Oxfordshire Poor Law UnionsEdit This Page
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An Act of Parliament in the year 1834 took the responsibility of administering to the poor from the local parish church to the doorstep of civil government. The government grouped each civil parish into a union of parishes. There were nearly 600 such unions throughout England, each one comprising close to 20 or more parishes, and were specifically setup to meet the demands of the poor among their local populations, with a workhouse on the premises. The responsbility was transferred from local parishes to a Board of Guardians in each union. These groupings or unions were known as poor-law unions. Oxfordshire had the following poorlaw unions within its boundaries:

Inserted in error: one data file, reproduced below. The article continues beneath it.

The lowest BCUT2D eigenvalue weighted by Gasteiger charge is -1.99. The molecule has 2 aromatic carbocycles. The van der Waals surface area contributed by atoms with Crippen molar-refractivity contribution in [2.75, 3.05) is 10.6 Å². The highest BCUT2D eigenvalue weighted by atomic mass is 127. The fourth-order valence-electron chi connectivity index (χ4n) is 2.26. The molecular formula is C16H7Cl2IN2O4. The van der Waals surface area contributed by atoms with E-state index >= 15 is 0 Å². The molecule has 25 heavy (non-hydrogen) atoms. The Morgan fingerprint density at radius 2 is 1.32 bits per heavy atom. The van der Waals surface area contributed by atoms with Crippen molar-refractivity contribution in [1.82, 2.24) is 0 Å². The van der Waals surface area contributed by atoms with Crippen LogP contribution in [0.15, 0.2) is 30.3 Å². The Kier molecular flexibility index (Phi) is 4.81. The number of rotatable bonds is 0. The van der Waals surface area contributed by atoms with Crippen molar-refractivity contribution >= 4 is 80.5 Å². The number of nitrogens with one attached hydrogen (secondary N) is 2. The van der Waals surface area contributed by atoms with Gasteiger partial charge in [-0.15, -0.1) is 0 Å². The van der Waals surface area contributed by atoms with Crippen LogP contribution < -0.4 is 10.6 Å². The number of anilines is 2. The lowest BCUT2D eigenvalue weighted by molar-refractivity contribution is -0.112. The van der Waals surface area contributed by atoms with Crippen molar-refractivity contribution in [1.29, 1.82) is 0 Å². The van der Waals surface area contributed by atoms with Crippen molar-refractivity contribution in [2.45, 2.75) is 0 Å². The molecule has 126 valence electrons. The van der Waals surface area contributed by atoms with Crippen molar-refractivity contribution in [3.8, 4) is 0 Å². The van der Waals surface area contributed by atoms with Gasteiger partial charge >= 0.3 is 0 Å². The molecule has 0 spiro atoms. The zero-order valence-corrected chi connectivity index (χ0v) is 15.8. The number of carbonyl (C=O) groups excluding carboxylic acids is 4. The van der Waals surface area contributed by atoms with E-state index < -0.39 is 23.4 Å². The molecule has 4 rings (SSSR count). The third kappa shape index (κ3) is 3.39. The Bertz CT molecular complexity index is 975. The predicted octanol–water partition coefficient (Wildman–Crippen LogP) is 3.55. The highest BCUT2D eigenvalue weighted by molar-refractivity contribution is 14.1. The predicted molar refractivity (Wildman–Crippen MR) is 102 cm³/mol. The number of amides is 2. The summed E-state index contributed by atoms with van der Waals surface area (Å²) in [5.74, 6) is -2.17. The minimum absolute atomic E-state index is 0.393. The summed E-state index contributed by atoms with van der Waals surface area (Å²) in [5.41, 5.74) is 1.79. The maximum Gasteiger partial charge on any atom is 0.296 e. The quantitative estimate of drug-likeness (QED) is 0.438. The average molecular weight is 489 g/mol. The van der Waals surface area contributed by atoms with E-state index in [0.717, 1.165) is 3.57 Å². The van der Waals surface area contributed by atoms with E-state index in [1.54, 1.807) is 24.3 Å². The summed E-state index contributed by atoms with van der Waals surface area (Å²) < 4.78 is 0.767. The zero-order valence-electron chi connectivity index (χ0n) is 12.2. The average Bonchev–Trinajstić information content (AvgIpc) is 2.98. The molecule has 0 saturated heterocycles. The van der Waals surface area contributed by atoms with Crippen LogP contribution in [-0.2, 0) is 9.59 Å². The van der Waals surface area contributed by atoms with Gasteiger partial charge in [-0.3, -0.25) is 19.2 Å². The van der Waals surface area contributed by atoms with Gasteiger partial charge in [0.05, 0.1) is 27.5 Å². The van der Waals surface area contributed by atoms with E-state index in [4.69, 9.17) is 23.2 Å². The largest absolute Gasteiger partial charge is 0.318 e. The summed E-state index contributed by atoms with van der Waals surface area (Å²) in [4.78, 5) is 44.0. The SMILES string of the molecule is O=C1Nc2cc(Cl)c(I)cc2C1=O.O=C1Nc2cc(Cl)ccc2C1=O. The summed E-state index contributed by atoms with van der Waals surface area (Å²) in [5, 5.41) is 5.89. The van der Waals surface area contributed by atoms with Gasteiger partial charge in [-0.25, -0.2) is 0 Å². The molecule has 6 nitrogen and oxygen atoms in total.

- Chipping Norton
Records from the poorlaw unions, which were created from this time forward include the following:
- Creed Registers
- Rate books
- Workhouse Lists of Inmates
- Register of Apprentices
- Register of Births
- Register of Deaths
- Vestry Rate Books
- Admission and Discharge Registers
- Board of Guardians' Records
To determine records availability for each poorlaw, search the Family History Library Catalog under the name of the county (Oxfordshire), and then under the name of the poorlaw union, i.e. Henley, then under the term[s] "poorlaw" or "poorhouses".
- This page was last modified on 19 October 2010, at 14:44.
- This page has been accessed 575 times.
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